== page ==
College professors share one serious complaint when it comes to their students, and this is not due to their tendency to be late for a lesson or the fact that they are too easy to offend.
Instead, professors agree that students’ lack of strong writing skills is the biggest factor hindering their university success. Since this problem is very important, colleges and universities
have created a number of systems to try to correct the problem, from tutoring centers to online writing trainers and ending with compulsory correction courses. However, to understand why writing has become such a serious problem for colleges and how to be a good writer in college, it is worth looking at the problems with writing at the high school level.
- Changes in different disciplines
Disciplines are discursive communities with their own methods for the development and transfer of knowledge. However, students attend classes in several disciplines (that is, in several discursive communities) at the same time and experience difficulties in mastering various forms of research and various applied stylistic conventions. It takes a long time to develop writing skills in one discipline, not to mention several.
- Lack of common standards
The criteria, standards, and definitions of good addressing vary from course to course (even within the same department). Students develop the idea that this is arbitrary and depends on the personal preferences of the teachers. Of course, they can always find help with essay and other kinds of work on different languages and topics at studymoose.com but the question in this article is about problems with their writing skills, not only where to find help. This encourages them to look for “what you are looking for” or “what you want” in their assignments.
- The need of clear criteria and standards
In some courses, students have little or no information about what constitutes a suitable letter: there is no clear understanding of the goal that students should strive for.
- Undeveloped writing processes
Composing should not be the hardest subjects in college. In many classes, students are expected to write well, but they are not taught to do so. Courses do not try to develop students’ composing skills; they simply require it. And students need to use any strategies and competencies that they have. But – unless they are given feedback and helped with their writing processes – students will not feel better just by composing a lot.
In some classes, formal drafting can be considered solely as a list of rules governing the use of the language (grammar, spelling, punctuation), and not as a focused communication of ideas. When this is done, the mechanical aspects of the language are emphasized, excluding important conceptual abilities as college writing skills. Often, key writing concepts are never covered in courses. For example, how to adapt your knowledge to your audience and situation (i.e., rhetorical thinking) is extremely important, but rarely taught. In the same way, how to develop a consistent train of thought is crucial for good composing – but rarely taught.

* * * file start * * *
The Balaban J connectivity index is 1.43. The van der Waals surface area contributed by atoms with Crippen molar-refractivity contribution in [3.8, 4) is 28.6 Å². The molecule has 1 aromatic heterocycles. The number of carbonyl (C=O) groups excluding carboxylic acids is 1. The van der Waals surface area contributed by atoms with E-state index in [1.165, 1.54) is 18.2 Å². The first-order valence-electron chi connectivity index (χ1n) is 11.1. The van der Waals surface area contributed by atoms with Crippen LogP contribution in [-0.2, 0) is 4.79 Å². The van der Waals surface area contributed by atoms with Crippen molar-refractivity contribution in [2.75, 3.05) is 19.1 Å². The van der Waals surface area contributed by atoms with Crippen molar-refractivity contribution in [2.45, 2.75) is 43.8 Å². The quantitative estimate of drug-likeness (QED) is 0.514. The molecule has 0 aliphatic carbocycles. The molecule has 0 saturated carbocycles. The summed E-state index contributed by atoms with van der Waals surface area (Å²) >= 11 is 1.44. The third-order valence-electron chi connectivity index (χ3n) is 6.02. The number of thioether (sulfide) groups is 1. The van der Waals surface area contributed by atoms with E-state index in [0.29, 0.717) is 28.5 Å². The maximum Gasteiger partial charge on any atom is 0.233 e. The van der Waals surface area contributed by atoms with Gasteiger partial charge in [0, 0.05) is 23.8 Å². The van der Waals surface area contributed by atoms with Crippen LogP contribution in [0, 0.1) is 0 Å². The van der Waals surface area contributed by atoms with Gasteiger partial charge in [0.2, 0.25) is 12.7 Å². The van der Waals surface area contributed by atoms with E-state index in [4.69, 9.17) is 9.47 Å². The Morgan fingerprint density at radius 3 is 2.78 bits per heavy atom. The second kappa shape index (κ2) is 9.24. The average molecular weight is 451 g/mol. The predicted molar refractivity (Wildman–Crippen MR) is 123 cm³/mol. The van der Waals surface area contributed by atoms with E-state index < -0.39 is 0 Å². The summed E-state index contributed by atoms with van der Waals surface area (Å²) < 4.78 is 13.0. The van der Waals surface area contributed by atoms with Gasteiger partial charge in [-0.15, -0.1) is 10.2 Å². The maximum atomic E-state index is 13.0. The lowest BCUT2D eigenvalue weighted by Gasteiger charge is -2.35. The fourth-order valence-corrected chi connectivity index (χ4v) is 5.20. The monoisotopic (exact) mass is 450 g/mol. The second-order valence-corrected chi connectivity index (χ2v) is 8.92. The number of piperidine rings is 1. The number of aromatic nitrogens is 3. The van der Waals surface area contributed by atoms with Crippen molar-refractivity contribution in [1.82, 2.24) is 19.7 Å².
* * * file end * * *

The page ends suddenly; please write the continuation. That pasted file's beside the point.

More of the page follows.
- Deficient understanding of the subject
Students very often have to write about subjects unfamiliar to them. And, typical of beginners in any subject area, their understanding, as they write, tends to be incomplete and naive. Thus, it is very common that their writing lacks consistency and structure, reflecting their fragmented understanding of the topic, and not their incompetence as writers.
- Loss of experience and lack of understanding of genres
Most of the tasks are academic noting exercises: “tests” in which students demonstrate their knowledge to a teacher (for examples, essay, paper, languages, topics, library research). These are genres that are rhetorically complex and confused – and poorly prepared for the writing that they will do after graduation. Students have less opportunity to develop knowledge of other forms of composing and writing for different audiences.
- Students are not interested in writing
Often students perceive academic noting as a routine work and not as a significant learning experience. Although it is part of modern student culture, it is not inevitable. Students are more likely to invest in their work when they have some control over the choice of topic, and the work has a “true purpose” in addition to getting an assessment.
- Unreflective writing experience
Students probably do not see composing as an intentional skill for the best development. For the most part, they do not analyze their own writing and do not reflect on their strengths and weaknesses and development as writers.
Too often, students are expected to “develop” their skills, as if with the help of osmosis, and this is especially troublesome when it comes to students who need more help and direct training to achieve these goals. To solve these problems, teachers, teachers, high schools and colleges must work together to prioritize in writing and make sure that it is a skill that can be tested and measured, and not just what is expected.